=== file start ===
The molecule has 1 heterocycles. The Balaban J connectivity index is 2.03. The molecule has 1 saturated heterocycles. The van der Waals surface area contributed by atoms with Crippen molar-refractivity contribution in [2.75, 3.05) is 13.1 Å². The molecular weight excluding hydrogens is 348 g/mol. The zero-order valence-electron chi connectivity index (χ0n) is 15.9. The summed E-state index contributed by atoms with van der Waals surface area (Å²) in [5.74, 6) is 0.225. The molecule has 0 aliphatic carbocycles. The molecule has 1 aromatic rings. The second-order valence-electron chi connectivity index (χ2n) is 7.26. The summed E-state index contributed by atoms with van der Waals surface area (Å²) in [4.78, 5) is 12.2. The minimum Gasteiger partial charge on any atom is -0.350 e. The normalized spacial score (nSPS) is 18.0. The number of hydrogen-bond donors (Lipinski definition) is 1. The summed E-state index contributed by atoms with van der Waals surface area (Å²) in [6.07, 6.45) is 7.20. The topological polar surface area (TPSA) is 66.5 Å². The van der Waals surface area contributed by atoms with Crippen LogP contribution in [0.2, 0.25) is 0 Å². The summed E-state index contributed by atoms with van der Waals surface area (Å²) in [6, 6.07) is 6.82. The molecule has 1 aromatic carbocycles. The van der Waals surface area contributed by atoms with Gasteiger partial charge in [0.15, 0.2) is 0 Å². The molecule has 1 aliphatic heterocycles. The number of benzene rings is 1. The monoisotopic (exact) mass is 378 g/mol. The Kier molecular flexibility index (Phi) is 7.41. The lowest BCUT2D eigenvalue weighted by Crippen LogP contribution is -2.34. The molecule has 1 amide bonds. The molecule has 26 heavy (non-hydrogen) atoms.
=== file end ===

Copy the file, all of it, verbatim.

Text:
The molecule has 1 heterocycles. The Balaban J connectivity index is 2.03. The molecule has 1 saturated heterocycles. The van der Waals surface area contributed by atoms with Crippen molar-refractivity contribution in [2.75, 3.05) is 13.1 Å². The molecular weight excluding hydrogens is 348 g/mol. The zero-order valence-electron chi connectivity index (χ0n) is 15.9. The summed E-state index contributed by atoms with van der Waals surface area (Å²) in [5.74, 6) is 0.225. The molecule has 0 aliphatic carbocycles. The molecule has 1 aromatic rings. The second-order valence-electron chi connectivity index (χ2n) is 7.26. The summed E-state index contributed by atoms with van der Waals surface area (Å²) in [4.78, 5) is 12.2. The minimum Gasteiger partial charge on any atom is -0.350 e. The normalized spacial score (nSPS) is 18.0. The number of hydrogen-bond donors (Lipinski definition) is 1. The summed E-state index contributed by atoms with van der Waals surface area (Å²) in [6.07, 6.45) is 7.20. The topological polar surface area (TPSA) is 66.5 Å². The van der Waals surface area contributed by atoms with Crippen LogP contribution in [0.2, 0.25) is 0 Å². The summed E-state index contributed by atoms with van der Waals surface area (Å²) in [6, 6.07) is 6.82. The molecule has 1 aromatic carbocycles. The van der Waals surface area contributed by atoms with Gasteiger partial charge in [0.15, 0.2) is 0 Å². The molecule has 1 aliphatic heterocycles. The number of benzene rings is 1. The monoisotopic (exact) mass is 378 g/mol. The Kier molecular flexibility index (Phi) is 7.41. The lowest BCUT2D eigenvalue weighted by Crippen LogP contribution is -2.34. The molecule has 1 amide bonds. The molecule has 26 heavy (non-hydrogen) atoms.